We see where, once again, the weekly jobless claims have fallen…after rising the week before…and falling the week before that…and rising the week before that.
I’m seriously starting to think this particular data point is telling us very little about the jobs market and the economy right now. Apart from that brief dip below the 400,000 level in December, this reading has been stagnant for more than a year. We know, too, that while companies are still trimming staff, the worst of the layoff storm is over.
What matters now, and I think it was Dan Greenhaus over at Miller Tabak who I saw first make this point, is the rate of hiring, not firing. On that front, we’ll get the big national, nonfarm payrolls report from the BLS tomorrow. The spin is sure to be pretty, but unless this thing explodes, it’s going to show exactly what the weekly claims are showing: the jobs market is stagnant.
The latest Dow Jones survey of economists has the consensus job growth number at 136,000, with the unemployment rating inching up to 9.5%. That’s barely enough to keep up with population growth, to say absolutely nothing of the 8 million jobs that disappeared in the recession (1.1 million of them were recovered last year,) or the jobs that need to be created but aren’t in order to get the economy back to a more sustainable, stronger position.
“Job loss,” Rebecca Thiess at the Economic Policy Institute wrote, “is only half the labor market story.” It’s not just the jobs lost; it’s also the jobs that needed to be created to keep unemployment stable, but weren’t.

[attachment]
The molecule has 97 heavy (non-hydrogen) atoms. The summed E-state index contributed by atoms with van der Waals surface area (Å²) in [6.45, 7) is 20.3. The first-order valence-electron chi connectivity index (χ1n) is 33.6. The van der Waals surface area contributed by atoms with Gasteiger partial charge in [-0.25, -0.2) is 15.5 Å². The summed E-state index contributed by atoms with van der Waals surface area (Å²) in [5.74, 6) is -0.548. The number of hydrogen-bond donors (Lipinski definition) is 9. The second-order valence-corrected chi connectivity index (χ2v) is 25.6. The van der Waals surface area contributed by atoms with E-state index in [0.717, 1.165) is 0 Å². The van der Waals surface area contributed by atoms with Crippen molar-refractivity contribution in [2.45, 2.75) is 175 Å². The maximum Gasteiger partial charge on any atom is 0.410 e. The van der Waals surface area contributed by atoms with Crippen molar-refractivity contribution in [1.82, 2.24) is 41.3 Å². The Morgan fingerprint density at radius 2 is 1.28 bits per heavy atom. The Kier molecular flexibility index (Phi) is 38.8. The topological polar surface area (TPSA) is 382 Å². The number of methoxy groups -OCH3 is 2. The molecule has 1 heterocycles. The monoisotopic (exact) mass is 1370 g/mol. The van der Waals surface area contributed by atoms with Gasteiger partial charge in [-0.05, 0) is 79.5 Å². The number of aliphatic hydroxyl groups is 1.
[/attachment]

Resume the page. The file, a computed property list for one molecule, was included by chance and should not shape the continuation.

“The recession has left us with a shortfall of 11 million jobs, which includes the number of jobs it would have taken to maintain a stable employment rate while keeping pace with growth in the working-age population since the beginning of the recession.”
As I’ve said any number of times, the economy is missing that certain fundamental thing that gets the economy growing again; government spending is only supposed to be the spark. If the spark doesn’t take soon, the government’s going to have a problem.
“Additional tax cuts effective in January are giving the economy some lift but being temporary, their effect is limited,” University of Maryland’s Peter Morici wrote this morning. “Tax cuts, no matter how popular, do not address structural problems holding back jobs creation—principal among those are the huge trade deficit, rising health care costs and persistent shortages of venture capital and bank lending for small businesses.”
At some point, soon, the government is going to have to decide if it can just keep doling out the money, and raising the federal debt level, and digging our children deeper and deeper into the money pit. There will be a big, messy argument between the tea-party GOPers and the Obamaites. It will generate a lot of headlines, and a lot of donations to both parties, likely, but it won’t matter.
The government will borrow recklessly, no matter which party controls the purse strings, until the bond market tells it not to. That hasn’t happened.